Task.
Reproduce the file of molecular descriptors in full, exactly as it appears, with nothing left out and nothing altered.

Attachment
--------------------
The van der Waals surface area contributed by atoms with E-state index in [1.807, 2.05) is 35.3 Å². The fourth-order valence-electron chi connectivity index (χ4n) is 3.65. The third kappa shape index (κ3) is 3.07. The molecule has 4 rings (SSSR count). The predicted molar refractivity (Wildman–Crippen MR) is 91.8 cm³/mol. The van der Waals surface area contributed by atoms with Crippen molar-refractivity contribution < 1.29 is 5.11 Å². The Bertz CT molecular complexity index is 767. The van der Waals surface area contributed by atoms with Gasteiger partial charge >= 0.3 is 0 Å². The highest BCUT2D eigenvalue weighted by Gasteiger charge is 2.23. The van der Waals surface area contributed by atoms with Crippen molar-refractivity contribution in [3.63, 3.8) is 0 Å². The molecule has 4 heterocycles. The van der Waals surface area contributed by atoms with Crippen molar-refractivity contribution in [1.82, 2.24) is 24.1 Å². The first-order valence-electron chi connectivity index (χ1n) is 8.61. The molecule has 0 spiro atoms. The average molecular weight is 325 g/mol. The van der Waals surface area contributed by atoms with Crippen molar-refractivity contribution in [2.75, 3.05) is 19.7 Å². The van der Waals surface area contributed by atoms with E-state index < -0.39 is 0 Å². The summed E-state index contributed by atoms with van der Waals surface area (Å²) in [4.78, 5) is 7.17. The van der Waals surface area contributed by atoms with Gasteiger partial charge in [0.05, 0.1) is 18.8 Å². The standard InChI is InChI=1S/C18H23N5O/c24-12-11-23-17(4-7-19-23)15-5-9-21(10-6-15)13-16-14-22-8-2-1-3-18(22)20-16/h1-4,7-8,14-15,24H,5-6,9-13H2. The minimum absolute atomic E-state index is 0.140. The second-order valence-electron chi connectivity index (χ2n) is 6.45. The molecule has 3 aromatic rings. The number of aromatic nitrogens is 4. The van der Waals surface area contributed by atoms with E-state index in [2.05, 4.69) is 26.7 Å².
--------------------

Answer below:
The van der Waals surface area contributed by atoms with E-state index in [1.807, 2.05) is 35.3 Å². The fourth-order valence-electron chi connectivity index (χ4n) is 3.65. The third kappa shape index (κ3) is 3.07. The molecule has 4 rings (SSSR count). The predicted molar refractivity (Wildman–Crippen MR) is 91.8 cm³/mol. The van der Waals surface area contributed by atoms with Crippen molar-refractivity contribution < 1.29 is 5.11 Å². The Bertz CT molecular complexity index is 767. The van der Waals surface area contributed by atoms with Gasteiger partial charge >= 0.3 is 0 Å². The highest BCUT2D eigenvalue weighted by Gasteiger charge is 2.23. The van der Waals surface area contributed by atoms with Crippen molar-refractivity contribution in [3.63, 3.8) is 0 Å². The molecule has 4 heterocycles. The van der Waals surface area contributed by atoms with Crippen molar-refractivity contribution in [1.82, 2.24) is 24.1 Å². The first-order valence-electron chi connectivity index (χ1n) is 8.61. The molecule has 0 spiro atoms. The average molecular weight is 325 g/mol. The van der Waals surface area contributed by atoms with Crippen molar-refractivity contribution in [2.75, 3.05) is 19.7 Å². The van der Waals surface area contributed by atoms with E-state index < -0.39 is 0 Å². The summed E-state index contributed by atoms with van der Waals surface area (Å²) in [4.78, 5) is 7.17. The van der Waals surface area contributed by atoms with Gasteiger partial charge in [0.05, 0.1) is 18.8 Å². The standard InChI is InChI=1S/C18H23N5O/c24-12-11-23-17(4-7-19-23)15-5-9-21(10-6-15)13-16-14-22-8-2-1-3-18(22)20-16/h1-4,7-8,14-15,24H,5-6,9-13H2. The minimum absolute atomic E-state index is 0.140. The second-order valence-electron chi connectivity index (χ2n) is 6.45. The molecule has 3 aromatic rings. The number of aromatic nitrogens is 4. The van der Waals surface area contributed by atoms with E-state index in [2.05, 4.69) is 26.7 Å².